Greece has welcomed the decision by the World Heritage Committee's to include the Historic Centre of the city of Odessa in Ukraine on the World Heritage List, it said in a statement on Thursday.
The Greek foreign ministry said this decision "is a successful outcome of coordinated efforts, in which the Greek side took the lead, as a member of the Committee -in coordination with Belgium, Bulgaria, Italy and Japan- in order to immediately respond to Ukraine's request for the city's protection, especially under the current war conditions prevailing in the region."
Furthermore, "following relevant instructions from the Minister of Foreign Affairs Nikos Dendias, [the ministry] engaged in a diplomatic campaign in order to bend any reservations, considering the protection of this emblematic city of utmost importance for Hellenism, as well as for Ukraine," it added.
The Historic Centre of the Black Sea city being inscribed on the List of World Heritage in Danger could provide Ukraine with extra technical and financial international assistance for its protection, but also for its repair - in the event of damages incurred by the war.
"While the war continues, this inscription embodies our collective determination to ensure that this city, which has always surmounted global upheavals, is preserved from further destruction," said UNESCO director-general Audrey Azoulay after the decision.
The agency also stated that it has already assisted with repairs for damage sustained at the Odessa Museum of Fine Arts and the Odessa Museum of Modern Art since the beginning of the Russia-Ukraine war.
Russia, which invaded Ukraine in February last year, repeatedly tried to delay the vote to recognise the site's "outstanding universal value" and "the duty of all humanity to protect it".
Volodymyr Zelensky, the president of Ukraine, hailed the decision. He had asked for the classification in October to protect the city from Russian bombing.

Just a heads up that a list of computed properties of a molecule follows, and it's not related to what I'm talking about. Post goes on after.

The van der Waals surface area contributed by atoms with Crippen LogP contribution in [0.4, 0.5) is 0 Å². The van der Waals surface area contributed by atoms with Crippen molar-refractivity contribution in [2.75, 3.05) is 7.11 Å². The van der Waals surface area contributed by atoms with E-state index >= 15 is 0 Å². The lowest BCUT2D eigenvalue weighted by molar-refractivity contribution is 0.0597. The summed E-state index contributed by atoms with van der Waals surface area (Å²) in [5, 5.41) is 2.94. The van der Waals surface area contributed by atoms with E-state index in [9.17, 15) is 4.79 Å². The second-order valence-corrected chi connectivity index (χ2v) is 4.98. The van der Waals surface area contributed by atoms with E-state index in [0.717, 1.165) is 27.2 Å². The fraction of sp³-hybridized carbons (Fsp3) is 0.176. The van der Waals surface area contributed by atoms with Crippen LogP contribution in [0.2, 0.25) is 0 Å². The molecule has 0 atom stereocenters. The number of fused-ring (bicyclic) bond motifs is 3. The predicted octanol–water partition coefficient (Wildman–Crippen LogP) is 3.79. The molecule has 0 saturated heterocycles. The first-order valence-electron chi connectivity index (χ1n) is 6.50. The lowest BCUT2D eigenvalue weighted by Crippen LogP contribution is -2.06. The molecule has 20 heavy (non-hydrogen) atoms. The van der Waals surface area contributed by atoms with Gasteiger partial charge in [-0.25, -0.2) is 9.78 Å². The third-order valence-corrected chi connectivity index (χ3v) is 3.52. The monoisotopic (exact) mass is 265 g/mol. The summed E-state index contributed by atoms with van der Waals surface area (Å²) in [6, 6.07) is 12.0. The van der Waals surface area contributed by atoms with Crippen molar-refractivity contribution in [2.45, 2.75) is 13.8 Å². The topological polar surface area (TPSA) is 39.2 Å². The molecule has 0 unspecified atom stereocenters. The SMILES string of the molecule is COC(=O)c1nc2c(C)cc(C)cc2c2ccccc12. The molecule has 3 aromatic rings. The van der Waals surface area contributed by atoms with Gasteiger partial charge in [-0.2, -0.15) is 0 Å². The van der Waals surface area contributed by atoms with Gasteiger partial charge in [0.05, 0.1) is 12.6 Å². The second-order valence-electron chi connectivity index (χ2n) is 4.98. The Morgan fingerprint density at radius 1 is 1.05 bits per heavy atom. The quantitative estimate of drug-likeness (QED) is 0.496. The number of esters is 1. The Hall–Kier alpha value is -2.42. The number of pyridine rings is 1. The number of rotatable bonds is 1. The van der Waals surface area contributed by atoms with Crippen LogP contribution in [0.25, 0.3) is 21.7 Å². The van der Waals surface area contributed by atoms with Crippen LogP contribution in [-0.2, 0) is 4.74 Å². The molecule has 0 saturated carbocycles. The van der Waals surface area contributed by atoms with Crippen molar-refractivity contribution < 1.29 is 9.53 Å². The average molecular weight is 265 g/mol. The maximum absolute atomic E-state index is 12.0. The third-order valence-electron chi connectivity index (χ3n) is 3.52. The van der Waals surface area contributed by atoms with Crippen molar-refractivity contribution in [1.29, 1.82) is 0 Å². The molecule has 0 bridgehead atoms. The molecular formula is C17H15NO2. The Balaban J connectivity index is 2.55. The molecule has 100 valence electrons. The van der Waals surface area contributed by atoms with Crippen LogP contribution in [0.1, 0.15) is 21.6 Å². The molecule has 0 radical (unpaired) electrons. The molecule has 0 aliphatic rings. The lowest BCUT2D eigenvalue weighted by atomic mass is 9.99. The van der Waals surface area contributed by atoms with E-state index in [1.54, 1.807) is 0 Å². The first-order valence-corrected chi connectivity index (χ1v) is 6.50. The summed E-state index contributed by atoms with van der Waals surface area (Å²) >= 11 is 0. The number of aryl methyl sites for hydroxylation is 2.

"Today Odessa got UNESCO protection," he said on Twitter. "I'm grateful to partners who help protect our pearl from the Russian invaders' attacks," he added.
In 1795, after the Russians captured the region from the Turks, a new port was constructed and named Odessa, inspired by the ancient Greek colony of Odessos, the site of which was believed to be in the vicinity.
The Filiki Eteria or Society of Friends (Greek: Φιλικὴ Ἑταιρεία) was a secret organisation founded in 1814 in the Black Sea port city, whose purpose was to overthrow the Ottoman rule of Greece and establish an independent Greek state.
Members were mainly young Phanariot Greeks from Constantinople and the Russian Empire, local political and military leaders from the Greek mainland and islands, as well as several Orthodox leaders from other nations that were under Hellenic influence, such as from Serbia and Romania.
It was therefore only natural that these different social and geographical backgrounds and diversity of interests of the society's members would lead to disagreements about the methods and strategy of the organisation.
Some believed that the Revolution should be postponed for some years so that suitable preparations could be made,
In the end, the first group managed to win the top leadership of the organisation, but the second group was able to secure key positions, albeit lower in rank.
In March 1820, the bolder members hastened to take advantage of the preoccupation of the Ottomans with the serious rebellion of Ali Pasha, but also the general revolutionary spirit prevailing throughout Europe at the time following the revolts in Naples and Spain.
By means of a variety of initiatives, they eventually managed to carry along not only the Filiki Etairia but also the entire Greek world into the Revolution.
The Society initiated the Greek War of Independence in the spring of 1821.
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